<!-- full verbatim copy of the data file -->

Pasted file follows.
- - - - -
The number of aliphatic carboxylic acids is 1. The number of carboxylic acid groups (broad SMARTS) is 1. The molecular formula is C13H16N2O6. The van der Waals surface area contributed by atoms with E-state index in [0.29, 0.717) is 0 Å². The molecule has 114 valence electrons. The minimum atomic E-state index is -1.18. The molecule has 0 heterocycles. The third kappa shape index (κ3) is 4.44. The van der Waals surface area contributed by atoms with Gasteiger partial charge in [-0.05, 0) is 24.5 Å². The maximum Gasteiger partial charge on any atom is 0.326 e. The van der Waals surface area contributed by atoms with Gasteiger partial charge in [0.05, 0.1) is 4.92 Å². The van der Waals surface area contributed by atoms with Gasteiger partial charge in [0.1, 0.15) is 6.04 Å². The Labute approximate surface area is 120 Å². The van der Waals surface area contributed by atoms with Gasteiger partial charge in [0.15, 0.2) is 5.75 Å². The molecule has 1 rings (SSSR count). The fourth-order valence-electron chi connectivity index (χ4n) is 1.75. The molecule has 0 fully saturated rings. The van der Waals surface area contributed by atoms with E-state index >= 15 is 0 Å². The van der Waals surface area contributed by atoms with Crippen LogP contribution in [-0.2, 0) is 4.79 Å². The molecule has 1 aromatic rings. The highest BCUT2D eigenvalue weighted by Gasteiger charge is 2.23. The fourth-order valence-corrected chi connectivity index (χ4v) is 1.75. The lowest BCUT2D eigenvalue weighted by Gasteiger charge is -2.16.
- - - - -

The number of aliphatic carboxylic acids is 1. The number of carboxylic acid groups (broad SMARTS) is 1. The molecular formula is C13H16N2O6. The van der Waals surface area contributed by atoms with E-state index in [0.29, 0.717) is 0 Å². The molecule has 114 valence electrons. The minimum atomic E-state index is -1.18. The molecule has 0 heterocycles. The third kappa shape index (κ3) is 4.44. The van der Waals surface area contributed by atoms with Gasteiger partial charge in [-0.05, 0) is 24.5 Å². The maximum Gasteiger partial charge on any atom is 0.326 e. The van der Waals surface area contributed by atoms with Gasteiger partial charge in [0.05, 0.1) is 4.92 Å². The van der Waals surface area contributed by atoms with Gasteiger partial charge in [0.1, 0.15) is 6.04 Å². The Labute approximate surface area is 120 Å². The van der Waals surface area contributed by atoms with Gasteiger partial charge in [0.15, 0.2) is 5.75 Å². The molecule has 1 rings (SSSR count). The fourth-order valence-electron chi connectivity index (χ4n) is 1.75. The molecule has 0 fully saturated rings. The van der Waals surface area contributed by atoms with E-state index >= 15 is 0 Å². The van der Waals surface area contributed by atoms with Crippen LogP contribution in [-0.2, 0) is 4.79 Å². The molecule has 1 aromatic rings. The highest BCUT2D eigenvalue weighted by Gasteiger charge is 2.23. The fourth-order valence-corrected chi connectivity index (χ4v) is 1.75. The lowest BCUT2D eigenvalue weighted by Gasteiger charge is -2.16.